But I should have been grateful for that break because within half an hour, we were moving down the street to keep up with the fire. This meant finding another hydrant to fill the truck up with water. The hydrant sign was easy to spot and we walked over to the edge of the road to check it out. Well, there was the sign but where was the hydrant? The hydrant cover is usually a metre in front of the post so I dug around in the dirt with the hydrant tool until I felt metal. Then it was back to the truck for a shovel and twenty minutes of serious digging before we could lift the plate and get the hydrant stand in place. Hooking up the hoses was easy in comparison and we soon had water streaming up to the firies at the front.
Around this stage, it was decided we might as well start backburning to prevent the fire getting out of control near the houses. And we might as well let the whole block burn, saving us from coming back in the morning to do the controlled burn we had promised.
Drip torches were lit and taken up to the brush to light the edges. The wind then burns the flames back into the centre, causing an updraft which sucks the flames in rather than spreading them out. Wonderful to watch!!
Which is what I did, once again relegated to the pump. Darn! I wanted to get up there with a hose!!
And so the night progressed. We moved the truck from place to place, set up the hydrant, connected the hoses and directed the water flow. And manned the pump.
Once things were under control, Helen and I were given a break and allowed up near the flames to check out the fire. I wish I'd taken a camera. It was quite spectacular. The flames would start about one metre high until they caught a banksia tree and then cartwheels of fire would appear as the banksia cones burst into sparks.
We spotted a 7' carpet snake desperately climbing a tiny gum sapling to avoid the heat of the forest floor. It was no longer than he was but he managed to curl his way around the branches, as they dipped and swayed under his weight. He seemed fine so we left him to his shaky perch.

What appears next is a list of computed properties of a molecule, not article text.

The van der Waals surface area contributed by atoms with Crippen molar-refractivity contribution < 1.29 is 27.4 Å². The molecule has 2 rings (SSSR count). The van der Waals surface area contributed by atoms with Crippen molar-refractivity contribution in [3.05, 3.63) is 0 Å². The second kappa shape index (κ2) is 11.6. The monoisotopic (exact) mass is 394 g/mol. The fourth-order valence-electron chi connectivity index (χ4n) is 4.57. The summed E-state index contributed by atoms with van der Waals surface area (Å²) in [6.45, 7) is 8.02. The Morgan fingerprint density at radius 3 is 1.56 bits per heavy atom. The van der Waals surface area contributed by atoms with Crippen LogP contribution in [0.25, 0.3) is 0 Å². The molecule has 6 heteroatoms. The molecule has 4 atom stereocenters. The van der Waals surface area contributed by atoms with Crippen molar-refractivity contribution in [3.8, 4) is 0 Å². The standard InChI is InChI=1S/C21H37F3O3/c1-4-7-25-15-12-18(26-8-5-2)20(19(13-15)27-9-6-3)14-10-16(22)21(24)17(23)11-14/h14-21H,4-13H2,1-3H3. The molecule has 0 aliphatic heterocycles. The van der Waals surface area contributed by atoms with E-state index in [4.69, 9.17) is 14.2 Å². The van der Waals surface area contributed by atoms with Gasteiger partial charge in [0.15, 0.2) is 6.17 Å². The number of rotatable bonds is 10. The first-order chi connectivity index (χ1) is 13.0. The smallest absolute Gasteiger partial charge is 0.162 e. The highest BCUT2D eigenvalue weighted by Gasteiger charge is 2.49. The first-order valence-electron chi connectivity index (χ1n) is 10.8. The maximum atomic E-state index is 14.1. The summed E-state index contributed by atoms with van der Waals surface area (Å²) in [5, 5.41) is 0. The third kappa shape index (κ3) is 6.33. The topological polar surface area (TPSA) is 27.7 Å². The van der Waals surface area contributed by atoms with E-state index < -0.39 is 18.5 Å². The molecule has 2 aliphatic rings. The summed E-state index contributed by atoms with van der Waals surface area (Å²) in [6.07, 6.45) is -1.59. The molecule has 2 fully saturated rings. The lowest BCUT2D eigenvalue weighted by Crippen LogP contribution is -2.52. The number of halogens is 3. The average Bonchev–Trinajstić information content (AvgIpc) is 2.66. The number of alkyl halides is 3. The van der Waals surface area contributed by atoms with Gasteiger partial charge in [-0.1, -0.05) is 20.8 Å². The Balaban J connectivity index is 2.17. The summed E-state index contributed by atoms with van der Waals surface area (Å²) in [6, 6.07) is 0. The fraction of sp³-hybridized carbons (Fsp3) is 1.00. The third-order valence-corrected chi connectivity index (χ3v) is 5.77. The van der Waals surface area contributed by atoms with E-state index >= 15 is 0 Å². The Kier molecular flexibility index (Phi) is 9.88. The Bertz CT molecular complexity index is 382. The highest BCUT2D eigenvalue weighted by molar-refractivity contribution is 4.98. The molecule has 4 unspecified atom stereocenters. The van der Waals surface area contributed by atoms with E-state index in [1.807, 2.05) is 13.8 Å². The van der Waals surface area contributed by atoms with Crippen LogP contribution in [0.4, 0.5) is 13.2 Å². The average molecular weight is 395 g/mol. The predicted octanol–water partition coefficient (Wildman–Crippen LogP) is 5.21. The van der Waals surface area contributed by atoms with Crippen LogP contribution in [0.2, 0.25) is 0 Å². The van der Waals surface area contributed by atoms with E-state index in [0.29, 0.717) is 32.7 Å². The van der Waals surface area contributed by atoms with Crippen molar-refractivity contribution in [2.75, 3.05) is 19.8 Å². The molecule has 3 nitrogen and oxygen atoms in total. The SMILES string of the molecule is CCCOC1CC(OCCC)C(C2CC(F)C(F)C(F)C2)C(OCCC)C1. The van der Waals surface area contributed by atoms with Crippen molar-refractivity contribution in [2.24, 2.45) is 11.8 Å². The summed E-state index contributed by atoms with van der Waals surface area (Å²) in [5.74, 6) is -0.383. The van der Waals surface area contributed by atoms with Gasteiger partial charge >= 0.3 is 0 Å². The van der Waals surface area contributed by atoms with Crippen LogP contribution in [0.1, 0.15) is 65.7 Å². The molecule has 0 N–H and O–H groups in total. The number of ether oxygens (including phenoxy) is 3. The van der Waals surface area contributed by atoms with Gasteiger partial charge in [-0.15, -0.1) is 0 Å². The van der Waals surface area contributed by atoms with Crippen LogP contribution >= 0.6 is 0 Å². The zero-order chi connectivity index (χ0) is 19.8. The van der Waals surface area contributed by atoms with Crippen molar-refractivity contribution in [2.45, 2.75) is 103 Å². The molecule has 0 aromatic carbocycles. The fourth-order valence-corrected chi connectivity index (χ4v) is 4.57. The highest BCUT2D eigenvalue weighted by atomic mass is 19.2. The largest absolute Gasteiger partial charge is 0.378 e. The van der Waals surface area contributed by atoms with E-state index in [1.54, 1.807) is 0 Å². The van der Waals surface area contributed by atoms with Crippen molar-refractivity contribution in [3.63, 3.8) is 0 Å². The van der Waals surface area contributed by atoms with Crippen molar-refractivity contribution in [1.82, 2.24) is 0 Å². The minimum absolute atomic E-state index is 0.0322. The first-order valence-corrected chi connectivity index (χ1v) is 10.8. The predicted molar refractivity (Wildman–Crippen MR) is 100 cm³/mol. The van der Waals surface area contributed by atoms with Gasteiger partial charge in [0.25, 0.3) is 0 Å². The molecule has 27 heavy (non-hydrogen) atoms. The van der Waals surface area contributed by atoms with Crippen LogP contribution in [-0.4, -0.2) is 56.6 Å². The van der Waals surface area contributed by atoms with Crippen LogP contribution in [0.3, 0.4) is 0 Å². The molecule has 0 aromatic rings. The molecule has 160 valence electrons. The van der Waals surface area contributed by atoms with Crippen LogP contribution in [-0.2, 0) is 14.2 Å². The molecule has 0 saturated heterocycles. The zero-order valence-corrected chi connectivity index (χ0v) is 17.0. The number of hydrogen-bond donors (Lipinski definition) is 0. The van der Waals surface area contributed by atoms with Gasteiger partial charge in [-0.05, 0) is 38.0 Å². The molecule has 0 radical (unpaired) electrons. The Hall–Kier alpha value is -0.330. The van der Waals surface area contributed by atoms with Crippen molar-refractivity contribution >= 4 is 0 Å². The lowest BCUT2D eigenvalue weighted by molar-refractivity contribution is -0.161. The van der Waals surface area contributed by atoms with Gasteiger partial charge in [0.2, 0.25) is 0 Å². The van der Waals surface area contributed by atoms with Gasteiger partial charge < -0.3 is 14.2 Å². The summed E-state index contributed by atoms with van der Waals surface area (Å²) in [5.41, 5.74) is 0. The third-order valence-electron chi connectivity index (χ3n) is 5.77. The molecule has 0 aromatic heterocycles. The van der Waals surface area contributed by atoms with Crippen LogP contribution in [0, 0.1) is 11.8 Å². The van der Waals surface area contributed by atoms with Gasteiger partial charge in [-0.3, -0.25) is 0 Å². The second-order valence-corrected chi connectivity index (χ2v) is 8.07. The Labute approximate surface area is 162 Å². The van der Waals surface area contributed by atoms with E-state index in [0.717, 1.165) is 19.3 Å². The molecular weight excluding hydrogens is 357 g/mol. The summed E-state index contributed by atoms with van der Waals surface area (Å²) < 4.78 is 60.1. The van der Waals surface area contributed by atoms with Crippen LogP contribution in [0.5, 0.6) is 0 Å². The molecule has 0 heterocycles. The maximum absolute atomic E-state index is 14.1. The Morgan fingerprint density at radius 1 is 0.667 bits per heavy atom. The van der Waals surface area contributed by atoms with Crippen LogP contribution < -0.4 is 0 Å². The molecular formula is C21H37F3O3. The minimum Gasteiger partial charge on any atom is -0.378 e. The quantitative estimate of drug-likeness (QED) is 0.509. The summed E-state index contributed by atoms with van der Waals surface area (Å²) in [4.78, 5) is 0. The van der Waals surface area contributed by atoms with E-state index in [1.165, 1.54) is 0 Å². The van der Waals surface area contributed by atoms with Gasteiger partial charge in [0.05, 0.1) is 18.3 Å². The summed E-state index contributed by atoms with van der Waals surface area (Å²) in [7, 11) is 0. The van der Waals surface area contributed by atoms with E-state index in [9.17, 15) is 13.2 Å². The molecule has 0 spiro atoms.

The night progressed, smokily. We spent ages gazing up at the errant sparks which drifted across into neighbouring yards. So easy for one small spark to start a conflagration! But luckily, the wind was kind and nothing happened.
Eventually, it was time to clear up. That's the hard part. Making up hoses. Yuk!!! First of all,you have to carry metres and metres of canvas hose and duraline (rubber) hose back to the truck, emptying them of water as you go. Then you have to roll them up. PROPERLY!!! None of this "near enough is good enough" for the Rural Fire Brigade!!
The last straw was the 64 hose attached to the last hydrant. It was full of water and lying uphill when I found it. The others were elsewhere, bringing in other hoses, so it was up to me to empty this monster and have it ready to roll when they returned.
Getting the water out entailed having the two ends facing downhill so I had to drag them. Aaaaah, my shoulders sag at the memory. I would not have believed anything could be so heavy, so difficult to handle and so muddy!!! There were moments when I was sure I wouldn't get it done. But eventually there it was, lying in the road, ready for my partner to help me roll it up.
The joy of that last completed hose roll. Back screaming from all the bending, shoulders screaming from the lifting, legs just plain cramped. Ah! What luxury to sink back into the truck and announce "Firecom Brisbane, this is Macleay Island 61. We are Code 4."
Finished and going home, with the dawn rising over Stradbroke as we drove down the road.